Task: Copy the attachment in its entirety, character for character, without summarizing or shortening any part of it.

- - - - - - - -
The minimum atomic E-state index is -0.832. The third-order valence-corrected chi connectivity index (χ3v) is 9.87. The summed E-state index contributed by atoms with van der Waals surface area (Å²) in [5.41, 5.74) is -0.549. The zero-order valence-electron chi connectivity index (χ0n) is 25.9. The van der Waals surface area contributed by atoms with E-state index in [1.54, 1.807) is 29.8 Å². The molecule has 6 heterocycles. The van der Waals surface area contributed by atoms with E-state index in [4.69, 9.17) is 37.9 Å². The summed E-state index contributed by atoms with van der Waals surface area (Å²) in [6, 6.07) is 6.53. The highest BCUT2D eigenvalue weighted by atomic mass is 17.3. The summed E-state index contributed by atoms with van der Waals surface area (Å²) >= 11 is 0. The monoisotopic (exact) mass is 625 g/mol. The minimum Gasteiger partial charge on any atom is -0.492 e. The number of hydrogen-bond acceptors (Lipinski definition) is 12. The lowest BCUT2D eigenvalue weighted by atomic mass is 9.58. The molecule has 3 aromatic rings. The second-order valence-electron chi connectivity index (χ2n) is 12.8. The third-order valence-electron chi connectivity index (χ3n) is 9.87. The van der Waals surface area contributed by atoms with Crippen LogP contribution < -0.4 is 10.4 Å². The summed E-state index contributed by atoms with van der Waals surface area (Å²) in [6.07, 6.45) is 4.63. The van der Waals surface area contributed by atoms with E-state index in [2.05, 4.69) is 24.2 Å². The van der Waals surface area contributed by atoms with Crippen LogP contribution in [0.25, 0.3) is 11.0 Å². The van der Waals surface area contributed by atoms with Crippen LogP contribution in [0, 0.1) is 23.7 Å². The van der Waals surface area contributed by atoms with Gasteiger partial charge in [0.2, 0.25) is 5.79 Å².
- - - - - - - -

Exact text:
The minimum atomic E-state index is -0.832. The third-order valence-corrected chi connectivity index (χ3v) is 9.87. The summed E-state index contributed by atoms with van der Waals surface area (Å²) in [5.41, 5.74) is -0.549. The zero-order valence-electron chi connectivity index (χ0n) is 25.9. The van der Waals surface area contributed by atoms with E-state index in [1.54, 1.807) is 29.8 Å². The molecule has 6 heterocycles. The van der Waals surface area contributed by atoms with E-state index in [4.69, 9.17) is 37.9 Å². The summed E-state index contributed by atoms with van der Waals surface area (Å²) in [6, 6.07) is 6.53. The highest BCUT2D eigenvalue weighted by atomic mass is 17.3. The summed E-state index contributed by atoms with van der Waals surface area (Å²) >= 11 is 0. The monoisotopic (exact) mass is 625 g/mol. The minimum Gasteiger partial charge on any atom is -0.492 e. The number of hydrogen-bond acceptors (Lipinski definition) is 12. The lowest BCUT2D eigenvalue weighted by atomic mass is 9.58. The molecule has 3 aromatic rings. The second-order valence-electron chi connectivity index (χ2n) is 12.8. The third-order valence-electron chi connectivity index (χ3n) is 9.87. The van der Waals surface area contributed by atoms with Crippen LogP contribution < -0.4 is 10.4 Å². The summed E-state index contributed by atoms with van der Waals surface area (Å²) in [6.07, 6.45) is 4.63. The van der Waals surface area contributed by atoms with E-state index in [2.05, 4.69) is 24.2 Å². The van der Waals surface area contributed by atoms with Crippen LogP contribution in [0.25, 0.3) is 11.0 Å². The van der Waals surface area contributed by atoms with Crippen LogP contribution in [0, 0.1) is 23.7 Å². The van der Waals surface area contributed by atoms with Gasteiger partial charge in [0.2, 0.25) is 5.79 Å².